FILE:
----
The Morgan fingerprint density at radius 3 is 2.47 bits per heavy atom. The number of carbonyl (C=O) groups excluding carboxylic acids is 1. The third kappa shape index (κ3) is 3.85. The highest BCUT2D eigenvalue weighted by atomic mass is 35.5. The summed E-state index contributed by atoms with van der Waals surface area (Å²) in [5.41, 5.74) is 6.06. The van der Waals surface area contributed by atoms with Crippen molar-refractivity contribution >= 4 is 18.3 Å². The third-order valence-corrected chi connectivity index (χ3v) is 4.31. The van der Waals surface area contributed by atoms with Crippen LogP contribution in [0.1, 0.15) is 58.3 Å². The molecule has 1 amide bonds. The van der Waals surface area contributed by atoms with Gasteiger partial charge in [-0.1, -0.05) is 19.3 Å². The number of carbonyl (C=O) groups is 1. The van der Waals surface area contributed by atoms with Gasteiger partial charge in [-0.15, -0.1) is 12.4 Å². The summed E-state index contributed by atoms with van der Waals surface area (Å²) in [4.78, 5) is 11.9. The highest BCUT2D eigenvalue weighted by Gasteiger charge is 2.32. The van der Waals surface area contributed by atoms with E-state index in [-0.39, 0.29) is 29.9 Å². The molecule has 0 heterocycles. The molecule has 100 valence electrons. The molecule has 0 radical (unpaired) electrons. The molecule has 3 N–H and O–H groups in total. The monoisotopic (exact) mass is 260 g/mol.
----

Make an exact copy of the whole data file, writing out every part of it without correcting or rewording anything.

The Morgan fingerprint density at radius 3 is 2.47 bits per heavy atom. The number of carbonyl (C=O) groups excluding carboxylic acids is 1. The third kappa shape index (κ3) is 3.85. The highest BCUT2D eigenvalue weighted by atomic mass is 35.5. The summed E-state index contributed by atoms with van der Waals surface area (Å²) in [5.41, 5.74) is 6.06. The van der Waals surface area contributed by atoms with Crippen molar-refractivity contribution >= 4 is 18.3 Å². The third-order valence-corrected chi connectivity index (χ3v) is 4.31. The van der Waals surface area contributed by atoms with Crippen LogP contribution in [0.1, 0.15) is 58.3 Å². The molecule has 1 amide bonds. The van der Waals surface area contributed by atoms with Gasteiger partial charge in [-0.1, -0.05) is 19.3 Å². The number of carbonyl (C=O) groups is 1. The van der Waals surface area contributed by atoms with Gasteiger partial charge in [-0.15, -0.1) is 12.4 Å². The summed E-state index contributed by atoms with van der Waals surface area (Å²) in [4.78, 5) is 11.9. The highest BCUT2D eigenvalue weighted by Gasteiger charge is 2.32. The van der Waals surface area contributed by atoms with E-state index in [-0.39, 0.29) is 29.9 Å². The molecule has 0 heterocycles. The molecule has 100 valence electrons. The molecule has 0 radical (unpaired) electrons. The molecule has 3 N–H and O–H groups in total. The monoisotopic (exact) mass is 260 g/mol.